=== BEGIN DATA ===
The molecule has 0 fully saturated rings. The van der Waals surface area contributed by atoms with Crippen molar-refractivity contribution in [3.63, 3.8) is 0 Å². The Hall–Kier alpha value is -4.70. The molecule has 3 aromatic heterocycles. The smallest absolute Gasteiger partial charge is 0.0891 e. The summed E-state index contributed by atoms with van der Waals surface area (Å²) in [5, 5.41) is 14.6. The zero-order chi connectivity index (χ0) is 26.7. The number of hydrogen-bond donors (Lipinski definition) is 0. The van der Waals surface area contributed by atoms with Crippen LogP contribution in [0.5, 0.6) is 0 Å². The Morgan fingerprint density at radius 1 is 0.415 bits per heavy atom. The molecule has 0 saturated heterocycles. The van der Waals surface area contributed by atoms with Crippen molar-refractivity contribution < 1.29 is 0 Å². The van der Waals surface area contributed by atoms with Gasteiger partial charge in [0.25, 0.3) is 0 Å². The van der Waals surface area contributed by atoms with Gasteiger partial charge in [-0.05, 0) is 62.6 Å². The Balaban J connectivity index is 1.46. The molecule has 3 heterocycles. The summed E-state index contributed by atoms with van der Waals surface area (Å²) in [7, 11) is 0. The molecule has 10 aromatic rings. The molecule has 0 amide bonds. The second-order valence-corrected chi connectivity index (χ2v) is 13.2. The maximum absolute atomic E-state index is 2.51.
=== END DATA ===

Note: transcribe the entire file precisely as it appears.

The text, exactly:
The molecule has 0 fully saturated rings. The van der Waals surface area contributed by atoms with Crippen molar-refractivity contribution in [3.63, 3.8) is 0 Å². The Hall–Kier alpha value is -4.70. The molecule has 3 aromatic heterocycles. The smallest absolute Gasteiger partial charge is 0.0891 e. The summed E-state index contributed by atoms with van der Waals surface area (Å²) in [5, 5.41) is 14.6. The zero-order chi connectivity index (χ0) is 26.7. The number of hydrogen-bond donors (Lipinski definition) is 0. The van der Waals surface area contributed by atoms with Crippen LogP contribution in [0.5, 0.6) is 0 Å². The Morgan fingerprint density at radius 1 is 0.415 bits per heavy atom. The molecule has 0 saturated heterocycles. The van der Waals surface area contributed by atoms with Crippen molar-refractivity contribution < 1.29 is 0 Å². The van der Waals surface area contributed by atoms with Gasteiger partial charge in [0.25, 0.3) is 0 Å². The van der Waals surface area contributed by atoms with Gasteiger partial charge in [-0.05, 0) is 62.6 Å². The Balaban J connectivity index is 1.46. The molecule has 3 heterocycles. The summed E-state index contributed by atoms with van der Waals surface area (Å²) in [7, 11) is 0. The molecule has 10 aromatic rings. The molecule has 0 amide bonds. The second-order valence-corrected chi connectivity index (χ2v) is 13.2. The maximum absolute atomic E-state index is 2.51.